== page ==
What follows is something that I started writing 8 years ago. I had been married for 7 months to the day, and my wife and I were out shopping for Desjhauna, who turned 5 that day and Xenia, who was 4 weeks old at that point. (Stop doing the math!!!) I had called and spoken to Grandma that morning and our conversation had not gone well. She was very short with me, almost to the point of rudeness, which was so unlike her. After getting off the phone, I told myself that maybe she just didn't feel well because- she NEVER talked to me like that- and I'd just call her later and check on her. My father called me a few hours later to tell me that she was gone. I never got to make that call. I never got to say good-bye, but most times nobody does, do they?
Anyhoo, we made the drive down from Springfield, MA in a blur. The drive back was a horror story in it's own right, but that's another blog. I remember seeing cousins that I hadn't seen in years. I remember speaking at the service, but not what I said. I remember that it was cold and wet. But mostly what I remember is the smell of Noxzema from a late night in July of 1978 and I remember putting off a phonecall that, as it turns out, I'd never get to make.
What follows is something that I started writing on the night she died. I suppose it was gonna be what I wanted to say at her funeral, but I never finished it. In all honesty, I haven't looked at it since sometime around February 20, 2004. I present it here, in it's raw unfinishedness, only because it rings so true to me after this space of years and to honor her on this 8th anniversary of her death.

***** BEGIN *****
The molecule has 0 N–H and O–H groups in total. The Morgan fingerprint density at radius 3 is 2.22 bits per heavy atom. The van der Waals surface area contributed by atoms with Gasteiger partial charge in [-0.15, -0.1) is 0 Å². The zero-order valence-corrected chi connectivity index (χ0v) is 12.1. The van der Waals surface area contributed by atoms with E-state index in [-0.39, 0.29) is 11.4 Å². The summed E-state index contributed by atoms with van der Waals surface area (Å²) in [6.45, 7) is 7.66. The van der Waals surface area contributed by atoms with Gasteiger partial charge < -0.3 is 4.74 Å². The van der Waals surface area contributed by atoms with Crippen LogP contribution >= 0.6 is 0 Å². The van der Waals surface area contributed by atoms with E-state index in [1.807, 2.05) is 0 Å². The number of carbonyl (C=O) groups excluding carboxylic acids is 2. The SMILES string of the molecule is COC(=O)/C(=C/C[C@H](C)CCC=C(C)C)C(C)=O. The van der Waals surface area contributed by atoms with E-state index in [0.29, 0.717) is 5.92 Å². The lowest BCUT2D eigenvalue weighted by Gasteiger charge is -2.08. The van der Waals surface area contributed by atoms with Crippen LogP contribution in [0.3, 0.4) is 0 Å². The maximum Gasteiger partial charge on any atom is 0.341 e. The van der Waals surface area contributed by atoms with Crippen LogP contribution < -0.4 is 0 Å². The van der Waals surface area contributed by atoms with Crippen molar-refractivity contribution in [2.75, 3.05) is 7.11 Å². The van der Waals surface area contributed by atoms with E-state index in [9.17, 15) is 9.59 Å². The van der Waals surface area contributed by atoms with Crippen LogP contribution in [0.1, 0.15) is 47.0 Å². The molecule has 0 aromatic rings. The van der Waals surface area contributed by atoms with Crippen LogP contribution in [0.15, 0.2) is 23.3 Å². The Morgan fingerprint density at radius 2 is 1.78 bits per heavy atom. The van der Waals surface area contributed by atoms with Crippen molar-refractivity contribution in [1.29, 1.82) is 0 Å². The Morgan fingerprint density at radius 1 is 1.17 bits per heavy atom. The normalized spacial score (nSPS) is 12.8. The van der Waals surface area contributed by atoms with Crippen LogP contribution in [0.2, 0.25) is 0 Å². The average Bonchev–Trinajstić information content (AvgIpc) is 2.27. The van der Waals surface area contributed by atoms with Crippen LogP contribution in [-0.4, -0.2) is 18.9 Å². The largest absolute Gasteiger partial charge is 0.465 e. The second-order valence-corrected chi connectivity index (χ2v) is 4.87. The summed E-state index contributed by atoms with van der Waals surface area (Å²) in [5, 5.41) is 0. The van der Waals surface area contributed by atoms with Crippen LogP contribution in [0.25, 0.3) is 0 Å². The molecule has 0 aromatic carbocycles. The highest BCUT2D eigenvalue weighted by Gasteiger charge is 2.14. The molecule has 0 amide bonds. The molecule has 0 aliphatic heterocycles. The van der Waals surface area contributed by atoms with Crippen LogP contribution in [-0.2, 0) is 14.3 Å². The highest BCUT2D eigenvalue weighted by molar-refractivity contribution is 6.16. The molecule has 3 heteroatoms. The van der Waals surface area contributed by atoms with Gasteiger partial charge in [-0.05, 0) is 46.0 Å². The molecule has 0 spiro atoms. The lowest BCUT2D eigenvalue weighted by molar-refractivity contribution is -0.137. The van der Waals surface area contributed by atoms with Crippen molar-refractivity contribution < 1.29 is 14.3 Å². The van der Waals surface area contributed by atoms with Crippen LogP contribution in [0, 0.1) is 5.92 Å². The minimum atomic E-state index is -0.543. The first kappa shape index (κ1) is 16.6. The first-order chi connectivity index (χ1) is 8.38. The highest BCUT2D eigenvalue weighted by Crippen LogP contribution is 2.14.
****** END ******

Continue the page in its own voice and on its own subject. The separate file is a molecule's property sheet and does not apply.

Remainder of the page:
And because I never made that phonecall, never apologized for whatever I did that upset her.
And because we never really get to say goodbye...
I am a different man than I was a week ago. Not to say that I am better or worse, just different. You see my Grandmother died today and I don’t know where home is anymore. I only now understand that even in the home that I share with my wife and most of our children, she was such an important part. What she taught me made my home, HOME and made the home she raised me in Heaven. I remember so many days, so many nights feeling safe, feeling RIGHT because she made it possible for me to. I am a father now, a husband and as much of a man as I know how to be, I have my own life, my own family, my own house and all the things in it and I know that I have been blessed. But I don’t know where home is anymore, not with her gone.
See, I still remember her first words to me and my big brother that night in July 1978 that we first met, “Do ya’ll want something to eat?” she asked. Now if you knew her, especially in the days before she started losing the energy that was so much a part of her, you understand what I mean. That was her. It was late that night I remember, I was only 4 going on 5, and the only people around that I knew were my Dad and my brother. But this sweet Lady, who seemed like a giant back then, and that should tell you how long ago that was, made me feel safe. Made me feel comfortable, you know? As far as Erik and I knew then, we were going to be visiting her for two weeks and I already felt at home after five minutes. I still felt at home when I left for the first time 13 years later.
My Grandma was the sweetest little mean old lady you ever wanted to meet. She had a smile that would warm your heart. And for me, my brother and sister and various cousins, she had a strap that would burn your butt. She was a great Grandmother, loving each of us in the different ways that we never knew we needed.